The Interwebs is a wonderful place—well, most of the time. What makes it wonderful is the world that opens up so easily that includes new knowledge, new music, new friendships, and so on.
I stumbled upon Timothy P. Green on Twitter. Through his daily tweets, he comes across as a likeable, funny, upbeat man, who also happens to be a passionate musician. You can’t help but follow his urging to sample his work, if only to see what makes this interesting guy tick.
Rather than take his music in little bits and pieces, I decided to look him up on YouTube where I found a comprehensive playlist. It’s a delightful package of tracks that seem to sum up Green’s array of music-making talent, complete with engaging lyrics that weave short stories the listener can relate to.
The joy that Timothy has for his craft is so evident in his music. It’s infectious and draws the listener in, even though it may not be of a preferred genre. If you feel you’re stuck in a comfortable groove and are looking to expand your musical horizons, Timothy P. Green’s creative streak is a great place to start.
Missparker: On your website, it says that you have been writing most of your life. What finally prompted you to put your music all together, record it, and market it?
Timothy: Time is movin’, keeps us groovin’ (laughs)! I wasn’t getting any younger and Bradford Rogers my friend, producer, arranger, believes in me, so when I said I wanted to do an EP, he said “Let’s do a whole CD, and market it.” The rest, as they say is, Birds in your Belfry.
Missparker: You’re primarily a drummer, right? What got you started with drums?
Timothy: That is correct. I really can’t say why, though? My mother did tell me that I was always tapping on things as a baby and I assembled kitchen pots and pans into small kits, using wooden spoons as drumsticks. Somehow a drumset landed in my hands on my fifth birthday and I have played ever since. No one in my immediate family is musical. I just fell in love with drums and asked for new sets until I received my first professional drumset around 12 years old. That’s when I started playing in bands at parties, get-togethers, teen halls, etc.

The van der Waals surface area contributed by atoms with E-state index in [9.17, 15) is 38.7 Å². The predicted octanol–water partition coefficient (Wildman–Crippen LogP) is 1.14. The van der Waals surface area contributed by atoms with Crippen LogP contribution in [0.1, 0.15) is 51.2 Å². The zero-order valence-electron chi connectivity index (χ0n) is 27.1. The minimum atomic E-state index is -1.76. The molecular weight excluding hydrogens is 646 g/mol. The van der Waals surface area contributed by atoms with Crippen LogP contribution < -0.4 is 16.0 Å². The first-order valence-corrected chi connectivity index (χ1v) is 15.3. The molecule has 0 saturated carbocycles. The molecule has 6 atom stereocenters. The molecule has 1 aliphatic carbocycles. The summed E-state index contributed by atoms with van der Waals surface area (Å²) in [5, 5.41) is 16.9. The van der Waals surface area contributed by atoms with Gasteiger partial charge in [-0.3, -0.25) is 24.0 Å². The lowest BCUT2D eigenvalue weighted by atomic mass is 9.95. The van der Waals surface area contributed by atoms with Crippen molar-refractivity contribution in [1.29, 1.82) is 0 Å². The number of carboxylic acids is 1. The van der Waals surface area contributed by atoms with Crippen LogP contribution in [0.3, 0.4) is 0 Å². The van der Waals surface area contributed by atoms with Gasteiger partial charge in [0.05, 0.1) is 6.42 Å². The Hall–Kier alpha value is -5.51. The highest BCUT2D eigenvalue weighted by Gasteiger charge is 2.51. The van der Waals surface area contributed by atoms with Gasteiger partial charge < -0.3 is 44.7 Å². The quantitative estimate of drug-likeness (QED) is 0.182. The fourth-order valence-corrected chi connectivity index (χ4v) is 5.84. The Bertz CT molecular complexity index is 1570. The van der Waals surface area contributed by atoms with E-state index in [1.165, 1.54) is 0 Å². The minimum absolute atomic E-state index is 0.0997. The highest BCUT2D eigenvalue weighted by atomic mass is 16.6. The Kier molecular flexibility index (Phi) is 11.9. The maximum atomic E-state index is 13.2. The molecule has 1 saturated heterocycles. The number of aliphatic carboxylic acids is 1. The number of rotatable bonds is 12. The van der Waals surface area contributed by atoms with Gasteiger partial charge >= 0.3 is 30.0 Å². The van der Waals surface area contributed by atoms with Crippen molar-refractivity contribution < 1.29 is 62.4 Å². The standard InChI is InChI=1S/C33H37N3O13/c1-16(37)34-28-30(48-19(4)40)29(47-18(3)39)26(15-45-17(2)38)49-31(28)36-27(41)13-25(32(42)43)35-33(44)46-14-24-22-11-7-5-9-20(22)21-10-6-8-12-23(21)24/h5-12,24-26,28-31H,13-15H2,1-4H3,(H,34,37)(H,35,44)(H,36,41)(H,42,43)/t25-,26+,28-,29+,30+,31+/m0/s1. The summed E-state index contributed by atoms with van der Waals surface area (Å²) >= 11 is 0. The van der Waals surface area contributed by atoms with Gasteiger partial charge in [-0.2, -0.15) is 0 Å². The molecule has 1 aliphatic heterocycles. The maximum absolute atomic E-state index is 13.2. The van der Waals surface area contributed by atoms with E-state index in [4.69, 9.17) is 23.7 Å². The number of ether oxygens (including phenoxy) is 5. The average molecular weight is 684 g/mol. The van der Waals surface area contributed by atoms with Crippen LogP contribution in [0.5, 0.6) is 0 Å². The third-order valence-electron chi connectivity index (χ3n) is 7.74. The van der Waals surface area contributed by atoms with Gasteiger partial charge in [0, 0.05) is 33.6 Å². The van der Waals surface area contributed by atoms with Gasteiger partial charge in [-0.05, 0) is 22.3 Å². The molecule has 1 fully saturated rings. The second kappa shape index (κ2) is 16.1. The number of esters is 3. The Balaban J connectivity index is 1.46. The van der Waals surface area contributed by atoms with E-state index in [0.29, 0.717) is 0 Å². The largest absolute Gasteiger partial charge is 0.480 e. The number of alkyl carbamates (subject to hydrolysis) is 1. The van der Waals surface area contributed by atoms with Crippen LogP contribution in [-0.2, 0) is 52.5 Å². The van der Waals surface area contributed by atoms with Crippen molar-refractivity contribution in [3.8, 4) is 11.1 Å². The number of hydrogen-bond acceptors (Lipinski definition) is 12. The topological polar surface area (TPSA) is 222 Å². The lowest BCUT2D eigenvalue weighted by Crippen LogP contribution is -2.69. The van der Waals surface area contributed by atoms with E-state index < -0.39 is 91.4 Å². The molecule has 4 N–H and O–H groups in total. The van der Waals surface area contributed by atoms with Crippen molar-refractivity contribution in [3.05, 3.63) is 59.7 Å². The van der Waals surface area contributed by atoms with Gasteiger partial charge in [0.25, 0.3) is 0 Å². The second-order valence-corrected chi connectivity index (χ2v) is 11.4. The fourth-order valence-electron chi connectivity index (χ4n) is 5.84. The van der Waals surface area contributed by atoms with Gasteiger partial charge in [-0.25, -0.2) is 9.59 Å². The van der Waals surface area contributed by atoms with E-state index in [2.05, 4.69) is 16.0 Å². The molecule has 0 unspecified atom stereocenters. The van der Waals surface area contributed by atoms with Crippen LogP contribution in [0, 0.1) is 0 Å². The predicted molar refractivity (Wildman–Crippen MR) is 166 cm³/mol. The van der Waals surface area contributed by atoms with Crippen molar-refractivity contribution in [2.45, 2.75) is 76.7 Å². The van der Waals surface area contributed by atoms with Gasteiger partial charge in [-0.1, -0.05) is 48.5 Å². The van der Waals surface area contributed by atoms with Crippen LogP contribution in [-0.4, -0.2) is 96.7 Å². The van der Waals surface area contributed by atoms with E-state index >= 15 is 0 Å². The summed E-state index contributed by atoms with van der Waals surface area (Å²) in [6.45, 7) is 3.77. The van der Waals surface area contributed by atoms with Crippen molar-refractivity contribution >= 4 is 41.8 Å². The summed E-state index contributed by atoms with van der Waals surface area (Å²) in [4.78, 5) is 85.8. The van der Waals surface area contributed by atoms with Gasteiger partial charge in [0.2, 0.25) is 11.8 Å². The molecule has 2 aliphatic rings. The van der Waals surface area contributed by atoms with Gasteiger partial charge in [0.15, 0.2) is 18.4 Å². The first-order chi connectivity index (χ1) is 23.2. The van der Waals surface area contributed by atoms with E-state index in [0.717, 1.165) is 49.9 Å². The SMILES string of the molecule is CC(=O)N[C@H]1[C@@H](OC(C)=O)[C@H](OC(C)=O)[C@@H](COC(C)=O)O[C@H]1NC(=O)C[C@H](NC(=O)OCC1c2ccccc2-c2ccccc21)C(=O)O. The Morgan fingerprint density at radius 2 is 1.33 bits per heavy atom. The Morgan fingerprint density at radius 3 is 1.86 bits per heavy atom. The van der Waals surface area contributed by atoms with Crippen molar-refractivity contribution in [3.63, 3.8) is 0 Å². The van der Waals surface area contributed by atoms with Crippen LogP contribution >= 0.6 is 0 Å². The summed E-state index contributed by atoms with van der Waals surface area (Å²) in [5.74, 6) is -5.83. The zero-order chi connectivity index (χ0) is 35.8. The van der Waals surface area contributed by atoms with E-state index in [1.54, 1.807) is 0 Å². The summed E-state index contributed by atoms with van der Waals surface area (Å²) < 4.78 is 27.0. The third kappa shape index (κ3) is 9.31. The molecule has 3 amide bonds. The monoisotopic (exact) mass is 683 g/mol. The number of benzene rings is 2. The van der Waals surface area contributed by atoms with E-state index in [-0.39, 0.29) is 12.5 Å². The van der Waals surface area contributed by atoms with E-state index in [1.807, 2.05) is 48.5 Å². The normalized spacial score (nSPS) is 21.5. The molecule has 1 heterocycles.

Missparker: Have you supported other bands, or have you always been a “lone wolf?”
Timothy: Yes, and I still do. I started performing on drums as my livelihood around 18 yrs. I started out in traveling lounge/dance bands, then moved on to larger show bands, some with top names. This whole time while I was playing in clubs across the nation, I was writing my own songs on cassette tapes and then just tossing them in a shoebox and forgetting about them! I had no intention of being a singer/songwriter; it was just something I did for fun. I was content making my money just playing drums.
Missparker: Your current music is published as an album Birds Had Flown under your name, but you have other musicians who work with you. Who are they and what are their roles?